Labour backtrack over Private Early Childhood Education
In the 2004 Budget Labour announced that from 2007 three and four year old children would be entitled to 20 hours a week of free education at a community-owned early childhood service.
Now Labour have backtracked, with the annoucement they will also fund 20 hours free education at privately owned early childhood centres. It needs to be asked why Labour is further embedding the privatisation of education when so many public education services continue to be underfunded.
It is a real shame Labour did not defend their original policy, as there are many clear reasons for discriminating in favour of community owned services. Community-based services cannot distribute financial gains to their members. They are usually charitable trusts, community organisations or incorporated societies. In funding such services there is a higher chance this money will be used for the benefit of the kids, instead of being misdirected into private profits and over the top capital building plans. Perhaps the real reason National and their right wing friends complained so bitterly about Labour discriminating in favour of community based services, is that the right wanted to distribute public money as financial gains to their members?
The increasing presence of large multinational chains is turning child care into a branded big business, made up of companies expected to provide returns to shareholders. The insidiously named Kidicorp is listed on the NZ stock exchange, owned by a mix of NZ and Australian interests.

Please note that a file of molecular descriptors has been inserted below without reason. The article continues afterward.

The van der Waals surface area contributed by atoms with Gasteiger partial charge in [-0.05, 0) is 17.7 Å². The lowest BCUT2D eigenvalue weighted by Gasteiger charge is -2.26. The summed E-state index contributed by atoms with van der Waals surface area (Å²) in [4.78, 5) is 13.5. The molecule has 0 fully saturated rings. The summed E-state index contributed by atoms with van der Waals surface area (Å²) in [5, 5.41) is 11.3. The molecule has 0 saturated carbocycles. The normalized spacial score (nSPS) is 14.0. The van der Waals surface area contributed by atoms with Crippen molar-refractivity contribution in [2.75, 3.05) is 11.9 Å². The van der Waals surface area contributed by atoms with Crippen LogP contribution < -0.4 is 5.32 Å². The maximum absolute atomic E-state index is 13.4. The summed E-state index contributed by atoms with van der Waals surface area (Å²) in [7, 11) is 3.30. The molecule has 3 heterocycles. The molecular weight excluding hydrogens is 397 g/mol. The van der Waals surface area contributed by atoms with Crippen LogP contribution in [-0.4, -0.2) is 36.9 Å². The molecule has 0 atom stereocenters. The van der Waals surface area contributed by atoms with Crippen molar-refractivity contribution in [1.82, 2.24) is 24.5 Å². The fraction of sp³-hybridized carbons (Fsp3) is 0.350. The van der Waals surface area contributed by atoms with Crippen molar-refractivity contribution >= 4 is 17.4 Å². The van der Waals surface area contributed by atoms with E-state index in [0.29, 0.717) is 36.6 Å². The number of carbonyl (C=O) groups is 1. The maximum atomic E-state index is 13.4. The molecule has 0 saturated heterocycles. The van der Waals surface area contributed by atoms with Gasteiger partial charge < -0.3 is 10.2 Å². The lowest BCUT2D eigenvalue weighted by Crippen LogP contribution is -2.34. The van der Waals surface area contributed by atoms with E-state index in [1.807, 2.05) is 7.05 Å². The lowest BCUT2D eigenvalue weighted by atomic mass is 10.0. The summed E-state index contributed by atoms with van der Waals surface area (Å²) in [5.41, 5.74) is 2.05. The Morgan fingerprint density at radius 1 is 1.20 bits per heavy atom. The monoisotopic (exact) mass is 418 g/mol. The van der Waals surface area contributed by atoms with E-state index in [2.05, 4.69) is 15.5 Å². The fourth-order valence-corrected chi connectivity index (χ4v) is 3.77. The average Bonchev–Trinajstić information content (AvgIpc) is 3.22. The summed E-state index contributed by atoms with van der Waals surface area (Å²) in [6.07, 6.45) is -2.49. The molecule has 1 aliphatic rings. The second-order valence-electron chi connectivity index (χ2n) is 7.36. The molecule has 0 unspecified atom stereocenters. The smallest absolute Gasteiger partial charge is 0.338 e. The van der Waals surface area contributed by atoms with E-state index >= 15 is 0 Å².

There is also a clear educational rationale for favouring community-owned services over for-profit centres, as Linda Mitchell'’s NZCER research shows that community owned and run centres provide a better quality education.
While it is true there many be a shortage of community-owned centres in some areas, this is in part due to the early childhood policies of the previous National government, policies that led to the closure of manykindergartens and other not-for-profit ECE services. The 2005 Budget also provided funding to build some 55 to 65 new community-based services over the next four years, meaning that "the shortage" is far from an insurmountable problem.
The response of the NZEI Te Ria Roa to Mallard's u-turn is interesting. While they were "pleased" more children would benefit from free ECE, they also hinted that at clear differences between the community-owned and for-profit education centres.
"The 'not for profit' part of the early childhood sector has shown a commitment to providing quality education by employing qualified teachers and by implementing pay parity, With the extension of funding for free early childhood education to private centres the onus is now on them to show the same commitment to providing quality education as the community-owned centres," says NZEI Te Riu Roa National President, Colin Tarr.
It is a real irony Labour quite rightly rejects calls to introduce a voucher system into primary and secondary education, yet Mallard's latest backtrack only embeds an effective voucher system in early childhood education. The same could be said for their reluctance to restrict public funding to PTEs profiting from tertiary education.